In advancing this agenda, the new leadership requires a firm grip over the military. Jiang Zemin has not only handed over the state to Hu Jintao but also a social time bomb. The regime faces the prospect of an eruption of discontent under conditions where it is despised as corrupt and dictatorial by the majority of the population.

Chinese Stalinism has nothing to do with socialism and is organically hostile to the working class. The struggle to liberate China from Japanese imperialism and against the capitalist Kuomintang government, however, did win Mao Zedong’s movement considerable support among the peasantry. The land reforms introduced after the Stalinists took power in 1949 consolidated the rural masses as the social base of the Maoist regime.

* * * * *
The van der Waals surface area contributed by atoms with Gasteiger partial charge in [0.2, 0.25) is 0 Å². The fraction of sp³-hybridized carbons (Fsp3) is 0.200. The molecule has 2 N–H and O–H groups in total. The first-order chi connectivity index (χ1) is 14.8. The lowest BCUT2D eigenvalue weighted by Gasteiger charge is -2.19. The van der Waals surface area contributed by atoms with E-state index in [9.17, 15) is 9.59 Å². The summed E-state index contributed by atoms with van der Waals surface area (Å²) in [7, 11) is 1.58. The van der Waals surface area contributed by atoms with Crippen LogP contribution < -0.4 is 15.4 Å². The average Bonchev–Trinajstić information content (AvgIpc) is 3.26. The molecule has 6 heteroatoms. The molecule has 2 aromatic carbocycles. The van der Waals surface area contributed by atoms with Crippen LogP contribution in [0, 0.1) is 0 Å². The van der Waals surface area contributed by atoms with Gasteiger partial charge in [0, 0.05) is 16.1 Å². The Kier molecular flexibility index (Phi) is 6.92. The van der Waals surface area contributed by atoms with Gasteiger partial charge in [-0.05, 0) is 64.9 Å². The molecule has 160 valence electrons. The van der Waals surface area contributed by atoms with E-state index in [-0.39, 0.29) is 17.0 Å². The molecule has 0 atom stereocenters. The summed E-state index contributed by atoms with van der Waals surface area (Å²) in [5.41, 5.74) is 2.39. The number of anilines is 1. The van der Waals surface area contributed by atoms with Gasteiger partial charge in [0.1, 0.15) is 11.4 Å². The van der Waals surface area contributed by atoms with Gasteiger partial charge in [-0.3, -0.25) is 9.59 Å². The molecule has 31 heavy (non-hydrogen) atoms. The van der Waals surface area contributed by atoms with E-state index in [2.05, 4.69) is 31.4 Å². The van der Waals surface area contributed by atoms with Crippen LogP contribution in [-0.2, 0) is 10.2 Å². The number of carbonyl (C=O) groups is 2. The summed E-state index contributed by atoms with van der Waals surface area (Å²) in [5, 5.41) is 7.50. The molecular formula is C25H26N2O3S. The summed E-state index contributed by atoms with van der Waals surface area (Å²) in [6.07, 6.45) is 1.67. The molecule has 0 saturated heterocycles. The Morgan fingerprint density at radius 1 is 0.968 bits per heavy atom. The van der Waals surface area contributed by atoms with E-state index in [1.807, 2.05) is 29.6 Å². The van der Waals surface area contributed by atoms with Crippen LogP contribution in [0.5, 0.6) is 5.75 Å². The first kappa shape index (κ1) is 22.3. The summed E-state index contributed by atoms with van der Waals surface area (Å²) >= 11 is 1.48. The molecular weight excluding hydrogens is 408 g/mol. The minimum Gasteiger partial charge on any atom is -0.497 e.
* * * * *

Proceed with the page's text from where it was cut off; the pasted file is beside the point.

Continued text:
In the years following the revolution, Mao was regarded by millions of peasants as the “red sun” leading them out of centuries of oppression. The peasantry formed the backbone of the Peoples Liberation Army and was crucial to Beijing. The army’s loyalty to Mao was the key factor in keeping the industrial centres under control during the chaos of the Cultural Revolution.

Deng Xiaoping equally rested on the peasant-based army. When he returned to power in 1978, he promoted officers from his pre-revolutionary Second Field Army to the key military posts. During the Tiananmen Square crisis in 1989, when the regime faced mass unrest, 10 of the 17 senior generals in China were from Deng’s own unit. It was these generals who ordered their troops into Beijing and other cities to suppress the working class and the student movement.